Evaluation of TIGGE Daily Accumulated Precipitation Forecasts over the Qu River Basin, China
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Quantitative precipitation forecasts (QPFs) provided by three operational global ensemble prediction systems (EPSs) from the THORPEX (The Observing System Research and Predictability Experiment) Interactive Grand Global Ensemble (TIGGE) archive were evaluated over the Qu River basin, China during the plum rain and typhoon seasons of 2009–13. Two post-processing methods, the ensemble model output statistics based on censored shifted gamma distribution (CSGD-EMOS) and quantile mapping (QM), were used to reduce bias and to improve the QPFs. The results were evaluated by using three incremental precipitation thresholds and multiple verification metrics. It is demonstrated that QPFs from NCEP and ECMWF presented similarly skillful forecasts, although the ECMWF QPFs performed more satisfactorily in the typhoon season and the NCEP QPFs were better in the plum rain season. Most of the verification metrics showed evident seasonal discriminations, with more satisfactory behavior in the plum rain season. Lighter precipitation tended to be overestimated, but heavier precipitation was always underestimated. The post-processed QPFs showed a significant improvement from the raw forecasts and the effects of post-processing varied with the lead time, precipitation threshold, and EPS. Precipitation was better corrected at longer lead times and higher thresholds. CSGD-EMOS was more effective for probabilistic metrics and the root-mean-square error. QM had a greater effect on removing bias according to bias and categorical metrics, but was unable to warrant reliabilities. In general, raw forecasts can provide acceptable QPFs eight days in advance. After post-processing, the useful forecasts can be significantly extended beyond 10 days, showing promising prospects for flood forecasting.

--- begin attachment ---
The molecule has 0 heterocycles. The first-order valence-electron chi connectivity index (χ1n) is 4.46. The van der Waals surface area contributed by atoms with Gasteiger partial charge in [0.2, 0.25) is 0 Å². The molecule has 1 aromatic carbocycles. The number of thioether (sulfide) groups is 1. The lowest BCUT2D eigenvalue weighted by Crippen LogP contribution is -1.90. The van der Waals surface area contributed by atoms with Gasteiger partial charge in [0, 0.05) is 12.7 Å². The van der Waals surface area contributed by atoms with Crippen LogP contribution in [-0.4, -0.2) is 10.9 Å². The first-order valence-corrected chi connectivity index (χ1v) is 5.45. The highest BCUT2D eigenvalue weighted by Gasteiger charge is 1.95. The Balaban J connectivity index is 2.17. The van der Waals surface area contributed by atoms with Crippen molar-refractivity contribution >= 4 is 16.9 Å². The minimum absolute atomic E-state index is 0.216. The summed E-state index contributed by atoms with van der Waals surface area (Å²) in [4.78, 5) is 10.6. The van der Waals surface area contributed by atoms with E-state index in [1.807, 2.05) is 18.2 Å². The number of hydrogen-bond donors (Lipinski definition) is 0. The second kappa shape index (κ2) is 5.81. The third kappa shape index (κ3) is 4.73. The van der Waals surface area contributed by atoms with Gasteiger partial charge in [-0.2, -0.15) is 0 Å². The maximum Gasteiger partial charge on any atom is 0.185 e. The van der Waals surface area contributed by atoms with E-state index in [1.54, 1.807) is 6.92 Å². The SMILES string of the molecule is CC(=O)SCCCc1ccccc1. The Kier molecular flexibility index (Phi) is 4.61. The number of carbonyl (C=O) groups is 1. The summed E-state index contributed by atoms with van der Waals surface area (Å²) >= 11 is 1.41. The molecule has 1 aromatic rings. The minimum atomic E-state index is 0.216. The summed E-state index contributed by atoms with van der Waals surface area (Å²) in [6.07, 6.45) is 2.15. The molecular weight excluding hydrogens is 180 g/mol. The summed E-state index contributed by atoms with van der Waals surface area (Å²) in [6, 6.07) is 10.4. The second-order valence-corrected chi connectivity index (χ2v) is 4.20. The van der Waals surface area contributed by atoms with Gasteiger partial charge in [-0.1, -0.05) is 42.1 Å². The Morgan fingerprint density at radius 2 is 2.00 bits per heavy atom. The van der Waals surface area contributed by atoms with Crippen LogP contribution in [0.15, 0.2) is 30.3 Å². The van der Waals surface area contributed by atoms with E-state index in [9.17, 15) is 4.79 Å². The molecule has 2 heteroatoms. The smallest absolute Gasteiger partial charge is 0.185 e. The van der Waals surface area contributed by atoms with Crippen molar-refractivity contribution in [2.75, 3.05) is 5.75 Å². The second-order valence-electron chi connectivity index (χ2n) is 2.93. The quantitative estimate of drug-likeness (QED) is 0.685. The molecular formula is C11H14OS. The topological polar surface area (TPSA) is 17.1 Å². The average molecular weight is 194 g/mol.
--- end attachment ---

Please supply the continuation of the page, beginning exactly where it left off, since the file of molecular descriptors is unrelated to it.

Key wordsTIGGE quantitative precipitation forecasts quantile mapping censored shifted gamma distribution
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The National Climate Center of the China Meteorological Administration is acknowledged for providing meteorological data for the Qu River basin. Precipitation data were obtained from the ECMWF’s TIGGE data portal. Thanks are given to the ECMWF for development of this portal software and for archives of this immense dataset. We also thank Mr. Scheuerer, the developer of CSGD-EMOS, for sharing his code in Github.
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